Why not just leak the Fast and Furious documents?
Pity lead House Republican investigator Rep. Darrell Issa of California. It is his misfortune that he isn’t looking into matters about which the Obama administration can talk freely — namely, all its covert national-security programs.
If Justice Department documents that Issa’s committee seeks from Attorney General Eric Holder had been the subject of a top-secret meeting in the White House Situation Room, their contents already would have been splashed across the media. Issa could read the A1 New York Times story and be done with it.
But the Holder documents are an entirely different matter. They relate to the bizarrely misconceived Operation Fast and Furious, which allowed guns purchased from U.S. shops to fall into the hands of Mexican drug gangs on the theory that . . . well, it’s not clear exactly what the theory was. Somehow, the Bureau of Alcohol, Tobacco, Firearms, and Explosives thought that letting 2,000 guns “walk” into the arsenals of bad actors with no means of tracking them would be a devastating blow against gun-trafficking.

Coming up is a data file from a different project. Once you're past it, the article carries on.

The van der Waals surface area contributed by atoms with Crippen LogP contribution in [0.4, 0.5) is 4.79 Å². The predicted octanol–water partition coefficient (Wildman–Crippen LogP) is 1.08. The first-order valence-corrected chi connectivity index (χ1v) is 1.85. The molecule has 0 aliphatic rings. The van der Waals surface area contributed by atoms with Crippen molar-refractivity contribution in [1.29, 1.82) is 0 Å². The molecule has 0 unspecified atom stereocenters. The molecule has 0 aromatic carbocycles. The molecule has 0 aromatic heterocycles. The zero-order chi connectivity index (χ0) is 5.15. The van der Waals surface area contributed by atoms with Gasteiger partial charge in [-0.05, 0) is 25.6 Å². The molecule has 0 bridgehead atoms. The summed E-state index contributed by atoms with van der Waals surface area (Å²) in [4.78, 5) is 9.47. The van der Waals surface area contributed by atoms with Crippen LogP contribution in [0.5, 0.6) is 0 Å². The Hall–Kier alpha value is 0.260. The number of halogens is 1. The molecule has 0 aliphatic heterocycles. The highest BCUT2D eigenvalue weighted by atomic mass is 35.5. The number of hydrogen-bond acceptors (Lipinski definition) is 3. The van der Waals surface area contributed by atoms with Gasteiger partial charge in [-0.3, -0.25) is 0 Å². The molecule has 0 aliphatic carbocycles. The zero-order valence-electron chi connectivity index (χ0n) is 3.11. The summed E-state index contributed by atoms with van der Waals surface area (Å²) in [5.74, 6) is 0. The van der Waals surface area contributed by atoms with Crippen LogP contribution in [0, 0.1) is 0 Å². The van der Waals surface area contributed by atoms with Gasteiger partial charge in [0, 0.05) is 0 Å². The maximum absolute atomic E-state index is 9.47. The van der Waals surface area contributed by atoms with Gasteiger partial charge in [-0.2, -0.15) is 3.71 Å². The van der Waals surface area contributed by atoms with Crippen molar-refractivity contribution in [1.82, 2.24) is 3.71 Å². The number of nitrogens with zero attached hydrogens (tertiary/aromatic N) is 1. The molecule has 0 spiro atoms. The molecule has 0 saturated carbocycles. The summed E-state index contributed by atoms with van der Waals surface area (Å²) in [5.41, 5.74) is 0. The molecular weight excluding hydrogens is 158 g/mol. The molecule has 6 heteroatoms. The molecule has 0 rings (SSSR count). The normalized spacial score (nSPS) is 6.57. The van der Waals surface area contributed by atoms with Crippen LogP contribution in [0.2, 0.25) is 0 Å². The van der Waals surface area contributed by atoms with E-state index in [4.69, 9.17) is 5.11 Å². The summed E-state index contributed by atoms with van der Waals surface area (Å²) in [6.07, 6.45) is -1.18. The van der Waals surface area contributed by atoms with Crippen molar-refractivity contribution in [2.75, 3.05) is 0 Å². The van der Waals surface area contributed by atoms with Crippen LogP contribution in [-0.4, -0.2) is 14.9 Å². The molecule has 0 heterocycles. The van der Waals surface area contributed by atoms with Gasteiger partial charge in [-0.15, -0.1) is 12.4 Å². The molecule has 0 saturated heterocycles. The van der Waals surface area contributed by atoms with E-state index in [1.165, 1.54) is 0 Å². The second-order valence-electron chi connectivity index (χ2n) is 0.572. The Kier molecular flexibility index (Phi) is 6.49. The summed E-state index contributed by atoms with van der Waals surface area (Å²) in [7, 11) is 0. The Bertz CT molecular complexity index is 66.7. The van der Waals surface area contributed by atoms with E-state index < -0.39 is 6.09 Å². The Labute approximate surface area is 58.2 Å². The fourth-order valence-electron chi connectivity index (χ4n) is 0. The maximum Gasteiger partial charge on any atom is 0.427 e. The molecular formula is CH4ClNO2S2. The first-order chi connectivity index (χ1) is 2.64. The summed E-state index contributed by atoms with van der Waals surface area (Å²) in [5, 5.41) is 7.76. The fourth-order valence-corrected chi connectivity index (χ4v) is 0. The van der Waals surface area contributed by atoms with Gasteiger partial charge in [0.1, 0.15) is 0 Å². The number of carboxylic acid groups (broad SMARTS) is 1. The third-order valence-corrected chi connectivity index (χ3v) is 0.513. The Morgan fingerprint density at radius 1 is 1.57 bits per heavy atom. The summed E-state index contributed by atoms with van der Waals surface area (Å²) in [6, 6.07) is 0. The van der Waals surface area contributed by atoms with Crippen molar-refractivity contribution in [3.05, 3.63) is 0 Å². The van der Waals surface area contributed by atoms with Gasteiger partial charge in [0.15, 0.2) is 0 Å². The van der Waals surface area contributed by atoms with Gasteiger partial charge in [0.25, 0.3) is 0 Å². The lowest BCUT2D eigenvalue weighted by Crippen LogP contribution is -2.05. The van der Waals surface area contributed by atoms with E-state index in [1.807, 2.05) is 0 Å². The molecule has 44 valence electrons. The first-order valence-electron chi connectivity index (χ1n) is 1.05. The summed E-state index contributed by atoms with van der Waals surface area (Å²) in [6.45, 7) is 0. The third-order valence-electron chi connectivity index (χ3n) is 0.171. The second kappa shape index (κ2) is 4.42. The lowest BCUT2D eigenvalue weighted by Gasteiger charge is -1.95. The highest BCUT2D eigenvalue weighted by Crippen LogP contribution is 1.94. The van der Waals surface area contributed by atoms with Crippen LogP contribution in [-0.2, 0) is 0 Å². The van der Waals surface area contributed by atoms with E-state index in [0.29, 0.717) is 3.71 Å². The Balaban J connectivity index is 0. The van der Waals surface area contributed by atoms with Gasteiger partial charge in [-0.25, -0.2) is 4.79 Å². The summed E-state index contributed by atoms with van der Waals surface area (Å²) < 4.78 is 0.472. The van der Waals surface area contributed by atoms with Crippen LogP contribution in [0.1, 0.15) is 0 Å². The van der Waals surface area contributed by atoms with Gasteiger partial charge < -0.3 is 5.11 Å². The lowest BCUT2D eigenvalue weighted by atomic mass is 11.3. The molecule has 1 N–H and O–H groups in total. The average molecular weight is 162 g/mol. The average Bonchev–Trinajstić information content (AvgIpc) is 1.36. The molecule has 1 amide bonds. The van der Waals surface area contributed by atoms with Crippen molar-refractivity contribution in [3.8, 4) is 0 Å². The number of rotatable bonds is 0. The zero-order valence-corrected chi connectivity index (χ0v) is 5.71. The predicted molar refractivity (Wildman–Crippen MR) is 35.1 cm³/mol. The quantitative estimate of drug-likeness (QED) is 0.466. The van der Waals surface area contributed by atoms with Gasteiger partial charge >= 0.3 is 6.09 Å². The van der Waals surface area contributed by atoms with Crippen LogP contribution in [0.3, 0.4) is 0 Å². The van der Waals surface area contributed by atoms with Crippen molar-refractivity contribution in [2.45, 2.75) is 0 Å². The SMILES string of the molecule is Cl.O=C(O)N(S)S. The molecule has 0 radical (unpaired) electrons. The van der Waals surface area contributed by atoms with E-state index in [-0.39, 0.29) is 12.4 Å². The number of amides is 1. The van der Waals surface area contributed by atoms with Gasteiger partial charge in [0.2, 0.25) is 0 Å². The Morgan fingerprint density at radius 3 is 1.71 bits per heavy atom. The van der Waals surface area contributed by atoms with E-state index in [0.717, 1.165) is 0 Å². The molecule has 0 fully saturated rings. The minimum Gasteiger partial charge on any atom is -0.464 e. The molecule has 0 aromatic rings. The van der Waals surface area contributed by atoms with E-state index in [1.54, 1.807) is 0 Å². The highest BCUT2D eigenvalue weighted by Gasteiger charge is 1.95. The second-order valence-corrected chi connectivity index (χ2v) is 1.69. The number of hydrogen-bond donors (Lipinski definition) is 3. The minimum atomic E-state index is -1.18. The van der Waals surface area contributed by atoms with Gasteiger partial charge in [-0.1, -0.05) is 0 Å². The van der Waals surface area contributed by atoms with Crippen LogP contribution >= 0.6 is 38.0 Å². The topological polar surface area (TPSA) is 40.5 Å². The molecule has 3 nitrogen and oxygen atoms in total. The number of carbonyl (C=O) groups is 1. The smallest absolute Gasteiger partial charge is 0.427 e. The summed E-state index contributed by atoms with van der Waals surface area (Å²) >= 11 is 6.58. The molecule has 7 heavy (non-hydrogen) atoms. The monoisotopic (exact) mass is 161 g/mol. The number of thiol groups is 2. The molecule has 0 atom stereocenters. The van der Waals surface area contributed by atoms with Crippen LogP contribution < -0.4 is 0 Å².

The cone of silence has slammed shut on the latest batch of Fast and Furious documents subpoenaed by Issa. When it is a secret, high-tech program to disrupt Iran’s nuclear program, administration officials are chatty and expansive; when it is documents that could further embarrass Attorney General Holder, their rule is “Loose lips sink ships.” President Barack Obama is making a dubious claim of executive privilege to protect documents that, if they are truly of no consequence, there’s no reason to protect.